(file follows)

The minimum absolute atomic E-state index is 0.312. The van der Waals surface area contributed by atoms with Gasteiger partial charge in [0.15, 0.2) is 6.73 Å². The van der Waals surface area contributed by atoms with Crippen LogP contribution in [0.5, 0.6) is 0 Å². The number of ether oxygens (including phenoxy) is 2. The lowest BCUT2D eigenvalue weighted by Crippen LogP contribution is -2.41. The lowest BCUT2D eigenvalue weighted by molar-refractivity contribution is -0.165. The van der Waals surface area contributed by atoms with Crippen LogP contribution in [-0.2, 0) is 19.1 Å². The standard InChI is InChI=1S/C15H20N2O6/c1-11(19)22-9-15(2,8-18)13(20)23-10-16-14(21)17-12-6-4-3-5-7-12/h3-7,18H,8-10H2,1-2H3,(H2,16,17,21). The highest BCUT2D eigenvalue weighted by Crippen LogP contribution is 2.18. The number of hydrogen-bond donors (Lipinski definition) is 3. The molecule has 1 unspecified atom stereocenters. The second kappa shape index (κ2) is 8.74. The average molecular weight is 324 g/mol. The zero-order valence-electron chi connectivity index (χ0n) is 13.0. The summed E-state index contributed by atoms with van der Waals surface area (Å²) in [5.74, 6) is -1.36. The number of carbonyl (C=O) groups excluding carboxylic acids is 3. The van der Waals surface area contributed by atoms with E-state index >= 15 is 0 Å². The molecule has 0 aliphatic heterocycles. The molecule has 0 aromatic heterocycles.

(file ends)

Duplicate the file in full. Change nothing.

The minimum absolute atomic E-state index is 0.312. The van der Waals surface area contributed by atoms with Gasteiger partial charge in [0.15, 0.2) is 6.73 Å². The van der Waals surface area contributed by atoms with Crippen LogP contribution in [0.5, 0.6) is 0 Å². The number of ether oxygens (including phenoxy) is 2. The lowest BCUT2D eigenvalue weighted by Crippen LogP contribution is -2.41. The lowest BCUT2D eigenvalue weighted by molar-refractivity contribution is -0.165. The van der Waals surface area contributed by atoms with Crippen LogP contribution in [-0.2, 0) is 19.1 Å². The standard InChI is InChI=1S/C15H20N2O6/c1-11(19)22-9-15(2,8-18)13(20)23-10-16-14(21)17-12-6-4-3-5-7-12/h3-7,18H,8-10H2,1-2H3,(H2,16,17,21). The highest BCUT2D eigenvalue weighted by Crippen LogP contribution is 2.18. The number of hydrogen-bond donors (Lipinski definition) is 3. The molecule has 1 unspecified atom stereocenters. The second kappa shape index (κ2) is 8.74. The average molecular weight is 324 g/mol. The zero-order valence-electron chi connectivity index (χ0n) is 13.0. The summed E-state index contributed by atoms with van der Waals surface area (Å²) in [5.74, 6) is -1.36. The number of carbonyl (C=O) groups excluding carboxylic acids is 3. The van der Waals surface area contributed by atoms with E-state index >= 15 is 0 Å². The molecule has 0 aliphatic heterocycles. The molecule has 0 aromatic heterocycles.